The Right Equipment

by Cath and Ian Humes


This includes both photographic equipment and personal clothing.  As the saying goes, there is no bad weather just bad clothing.  Some of the most spectacular scenes happen at the in-between times just after the shower as the sunshine breaks through.  If you wait for the rain to stop it will be too late to get the image as it will be happening while you are setting up.

As part of the Glencoe and Isle of Skye Workshop we have a suggested list of photographic equipment and recommended panoramic heads to help you with what to bring.  I have always said that it’s best to be limited by your ability not your equipment.  There are few things more infuriating than seeing the shot and knowing that you can’t capture it because your equipment isn’t capable of it.

We were up on a wet and windy hillside on Skye back in 2004 photographing waterfalls.  To get there we had just struggled up a steep incline that was basically a 45° bog, squelchy at every step, running with water, held together by long grass and bloody mindedness (not one of our tour locations as there are more accessible waterfalls).

Cath was using her new pistol-grip tripod head and it seemed to be working well to start with.  However as the weather changed and the liquid content of the wind increased so did the performance requirement on the equipment.  Strangely, shops don’t let you douse and/or freeze their equipment before buying it.

Unfortunately the weight of the camera and lens pairing exceeded the friction on the now wet pistol grip and as you watched you could see it slowly sagging as were her spirits.  Long exposures became impossible with this unforeseen equipment failure.  We tried various things but we could both tell it was game over.

Canon 1DS Mk3, 70-200mm f2.8L IS at f8 at 1/160, ISO 100, Raw, 10:33 October 8th

To top it off the weather got worse, the wind blew and the drizzle grew up into grumpy rain that came at us horizontally (it was late October and an early winter storm was on its way after all).  There’s not a lot of shelter up here on the moors, low growing heather, coarse grass, tussocks, rocks and photographers.  The moors are soft and squelchy until you drop something delicate and find one of the hard bits.  Bleak and barren, great for photography but not good for finding shelter, but the whiter than white sheep seem to manage as over decades or centuries they had kicked out a hollow behind an overhanging rock. Over that time they have made just enough space to get out of the wind and rain and wait for the squall to pass, they are not as stupid as they look.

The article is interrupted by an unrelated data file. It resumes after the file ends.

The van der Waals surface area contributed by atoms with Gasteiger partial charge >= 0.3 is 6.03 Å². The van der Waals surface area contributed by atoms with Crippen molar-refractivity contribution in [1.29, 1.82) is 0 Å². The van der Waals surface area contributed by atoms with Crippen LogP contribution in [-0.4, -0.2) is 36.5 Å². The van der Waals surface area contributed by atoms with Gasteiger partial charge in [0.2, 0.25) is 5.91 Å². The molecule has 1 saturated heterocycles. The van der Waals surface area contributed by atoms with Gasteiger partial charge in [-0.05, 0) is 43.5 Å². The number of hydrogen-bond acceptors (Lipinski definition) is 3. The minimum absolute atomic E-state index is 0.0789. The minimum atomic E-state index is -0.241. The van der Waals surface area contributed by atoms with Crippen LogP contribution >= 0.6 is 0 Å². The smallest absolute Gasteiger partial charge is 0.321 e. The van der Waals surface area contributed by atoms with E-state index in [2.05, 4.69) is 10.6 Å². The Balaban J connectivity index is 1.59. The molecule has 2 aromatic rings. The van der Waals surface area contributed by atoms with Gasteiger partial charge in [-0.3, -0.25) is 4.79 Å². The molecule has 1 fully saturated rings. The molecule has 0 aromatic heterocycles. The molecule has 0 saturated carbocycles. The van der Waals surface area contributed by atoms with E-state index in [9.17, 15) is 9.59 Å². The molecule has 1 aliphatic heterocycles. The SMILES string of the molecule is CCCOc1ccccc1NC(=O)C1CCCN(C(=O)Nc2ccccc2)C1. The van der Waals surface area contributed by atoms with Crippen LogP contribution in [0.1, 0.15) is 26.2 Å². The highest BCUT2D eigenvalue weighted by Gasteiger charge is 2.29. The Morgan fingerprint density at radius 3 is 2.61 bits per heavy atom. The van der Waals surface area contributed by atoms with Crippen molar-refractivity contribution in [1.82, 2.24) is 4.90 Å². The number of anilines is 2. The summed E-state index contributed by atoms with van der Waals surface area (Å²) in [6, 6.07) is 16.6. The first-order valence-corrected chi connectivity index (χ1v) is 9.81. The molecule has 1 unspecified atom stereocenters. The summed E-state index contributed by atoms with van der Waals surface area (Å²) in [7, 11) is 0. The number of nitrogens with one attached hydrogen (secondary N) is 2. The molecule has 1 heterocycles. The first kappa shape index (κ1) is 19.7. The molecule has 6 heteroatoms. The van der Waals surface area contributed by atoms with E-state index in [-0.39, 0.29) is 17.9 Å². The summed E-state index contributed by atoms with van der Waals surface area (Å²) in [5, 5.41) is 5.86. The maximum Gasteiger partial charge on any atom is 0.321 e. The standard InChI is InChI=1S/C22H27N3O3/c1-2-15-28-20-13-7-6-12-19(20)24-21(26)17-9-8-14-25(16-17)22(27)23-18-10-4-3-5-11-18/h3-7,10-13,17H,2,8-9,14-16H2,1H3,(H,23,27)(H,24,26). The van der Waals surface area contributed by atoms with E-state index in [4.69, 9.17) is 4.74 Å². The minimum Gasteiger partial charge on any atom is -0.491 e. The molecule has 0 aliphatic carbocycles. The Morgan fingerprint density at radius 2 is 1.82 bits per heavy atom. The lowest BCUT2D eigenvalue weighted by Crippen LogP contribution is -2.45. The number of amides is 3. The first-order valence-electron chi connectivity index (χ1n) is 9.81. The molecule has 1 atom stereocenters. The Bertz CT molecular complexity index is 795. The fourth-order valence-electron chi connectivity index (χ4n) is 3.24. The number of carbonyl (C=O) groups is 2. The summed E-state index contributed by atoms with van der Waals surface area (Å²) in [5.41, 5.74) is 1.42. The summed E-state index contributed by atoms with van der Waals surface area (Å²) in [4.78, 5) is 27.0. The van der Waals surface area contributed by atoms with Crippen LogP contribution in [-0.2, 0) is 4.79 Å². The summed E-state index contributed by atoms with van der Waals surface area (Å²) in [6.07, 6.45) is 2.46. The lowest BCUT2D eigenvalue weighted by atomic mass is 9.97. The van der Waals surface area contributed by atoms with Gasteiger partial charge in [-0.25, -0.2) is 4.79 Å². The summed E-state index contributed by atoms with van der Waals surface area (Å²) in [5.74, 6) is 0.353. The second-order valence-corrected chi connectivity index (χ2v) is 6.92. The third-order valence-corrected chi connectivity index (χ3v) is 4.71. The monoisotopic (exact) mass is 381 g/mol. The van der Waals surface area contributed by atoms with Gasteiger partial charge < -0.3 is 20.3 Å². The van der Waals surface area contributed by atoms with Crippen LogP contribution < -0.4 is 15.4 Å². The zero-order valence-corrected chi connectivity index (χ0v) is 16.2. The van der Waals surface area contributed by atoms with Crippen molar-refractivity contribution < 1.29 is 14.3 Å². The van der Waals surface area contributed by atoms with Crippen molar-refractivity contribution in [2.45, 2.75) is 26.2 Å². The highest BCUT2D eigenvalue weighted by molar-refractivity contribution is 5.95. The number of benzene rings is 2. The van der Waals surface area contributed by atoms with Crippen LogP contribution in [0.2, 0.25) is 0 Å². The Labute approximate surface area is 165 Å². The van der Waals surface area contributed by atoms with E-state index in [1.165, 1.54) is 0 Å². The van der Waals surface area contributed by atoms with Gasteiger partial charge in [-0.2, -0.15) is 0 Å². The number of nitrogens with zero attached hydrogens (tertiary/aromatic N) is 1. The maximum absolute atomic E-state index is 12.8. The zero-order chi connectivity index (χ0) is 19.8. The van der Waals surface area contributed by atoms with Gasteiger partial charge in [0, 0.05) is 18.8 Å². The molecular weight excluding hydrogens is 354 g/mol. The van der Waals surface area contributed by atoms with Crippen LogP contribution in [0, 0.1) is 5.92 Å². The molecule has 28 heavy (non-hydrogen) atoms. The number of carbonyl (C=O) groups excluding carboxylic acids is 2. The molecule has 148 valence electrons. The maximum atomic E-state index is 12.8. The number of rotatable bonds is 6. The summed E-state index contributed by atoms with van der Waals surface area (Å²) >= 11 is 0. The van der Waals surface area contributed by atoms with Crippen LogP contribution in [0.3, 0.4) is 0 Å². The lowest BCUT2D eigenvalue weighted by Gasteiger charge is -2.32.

On the way back to the car I found a discontented wife sheltering in the hollow, lightning and acid spicing her words as she railed at the pistol grip.  The solution to this disaster; buy another Acratech ball head, small, light and reliable.  Mine has worked for me for years, looks like nothing else and I have no complaints.  Even after having to import it from the USA and pay the painful import duty to get it into the country it has been a star performer.

You know a piece of equipment is good when you swear by it.  The follow on from, “You should be limited by your ability not your equipment” is that if you aren’t, and your equipment surpasses your ability you have a responsibility to improve.  If you are able to do more things, then you should do more things.  It’s a great motivation to try and push what your equipment can do.  You take better pictures and it also makes you a better photographer.  It also makes for a great reason for buying the next item on the wishlist.

All Images Copyright © 2015 Cath and Ian Humes. All rights reserved.

Leave a Reply

Your email address will not be published. Required fields are marked *